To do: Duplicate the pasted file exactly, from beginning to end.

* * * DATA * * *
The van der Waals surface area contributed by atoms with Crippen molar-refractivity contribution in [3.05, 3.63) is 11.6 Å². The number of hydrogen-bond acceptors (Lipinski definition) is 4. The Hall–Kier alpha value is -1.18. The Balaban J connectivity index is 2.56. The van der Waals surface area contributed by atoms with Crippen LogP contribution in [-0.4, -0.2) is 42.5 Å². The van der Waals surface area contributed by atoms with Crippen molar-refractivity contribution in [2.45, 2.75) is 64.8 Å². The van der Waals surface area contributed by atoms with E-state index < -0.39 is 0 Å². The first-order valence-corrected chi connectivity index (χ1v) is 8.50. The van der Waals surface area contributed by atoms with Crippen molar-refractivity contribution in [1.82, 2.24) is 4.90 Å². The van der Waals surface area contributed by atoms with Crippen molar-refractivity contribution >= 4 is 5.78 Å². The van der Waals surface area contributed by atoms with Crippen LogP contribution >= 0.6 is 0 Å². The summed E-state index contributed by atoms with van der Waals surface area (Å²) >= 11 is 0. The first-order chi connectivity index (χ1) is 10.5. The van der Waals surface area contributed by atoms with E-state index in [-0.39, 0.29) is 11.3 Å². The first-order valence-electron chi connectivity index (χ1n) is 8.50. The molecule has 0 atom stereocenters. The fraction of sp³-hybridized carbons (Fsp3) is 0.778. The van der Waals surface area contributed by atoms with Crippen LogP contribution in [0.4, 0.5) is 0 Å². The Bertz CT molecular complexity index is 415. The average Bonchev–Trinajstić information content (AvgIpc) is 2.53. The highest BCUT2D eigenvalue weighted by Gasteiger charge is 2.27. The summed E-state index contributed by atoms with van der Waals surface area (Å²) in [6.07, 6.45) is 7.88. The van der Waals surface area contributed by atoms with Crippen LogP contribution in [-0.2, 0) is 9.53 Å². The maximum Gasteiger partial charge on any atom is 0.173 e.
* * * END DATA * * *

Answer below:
The van der Waals surface area contributed by atoms with Crippen molar-refractivity contribution in [3.05, 3.63) is 11.6 Å². The number of hydrogen-bond acceptors (Lipinski definition) is 4. The Hall–Kier alpha value is -1.18. The Balaban J connectivity index is 2.56. The van der Waals surface area contributed by atoms with Crippen LogP contribution in [-0.4, -0.2) is 42.5 Å². The van der Waals surface area contributed by atoms with Crippen molar-refractivity contribution in [2.45, 2.75) is 64.8 Å². The van der Waals surface area contributed by atoms with E-state index < -0.39 is 0 Å². The first-order valence-corrected chi connectivity index (χ1v) is 8.50. The van der Waals surface area contributed by atoms with Crippen molar-refractivity contribution in [1.82, 2.24) is 4.90 Å². The van der Waals surface area contributed by atoms with Crippen molar-refractivity contribution >= 4 is 5.78 Å². The van der Waals surface area contributed by atoms with Crippen LogP contribution >= 0.6 is 0 Å². The summed E-state index contributed by atoms with van der Waals surface area (Å²) >= 11 is 0. The first-order chi connectivity index (χ1) is 10.5. The van der Waals surface area contributed by atoms with E-state index in [-0.39, 0.29) is 11.3 Å². The first-order valence-electron chi connectivity index (χ1n) is 8.50. The molecule has 0 atom stereocenters. The fraction of sp³-hybridized carbons (Fsp3) is 0.778. The van der Waals surface area contributed by atoms with Crippen LogP contribution in [0.4, 0.5) is 0 Å². The Bertz CT molecular complexity index is 415. The average Bonchev–Trinajstić information content (AvgIpc) is 2.53. The highest BCUT2D eigenvalue weighted by Gasteiger charge is 2.27. The summed E-state index contributed by atoms with van der Waals surface area (Å²) in [6.07, 6.45) is 7.88. The van der Waals surface area contributed by atoms with Crippen LogP contribution in [-0.2, 0) is 9.53 Å². The maximum Gasteiger partial charge on any atom is 0.173 e.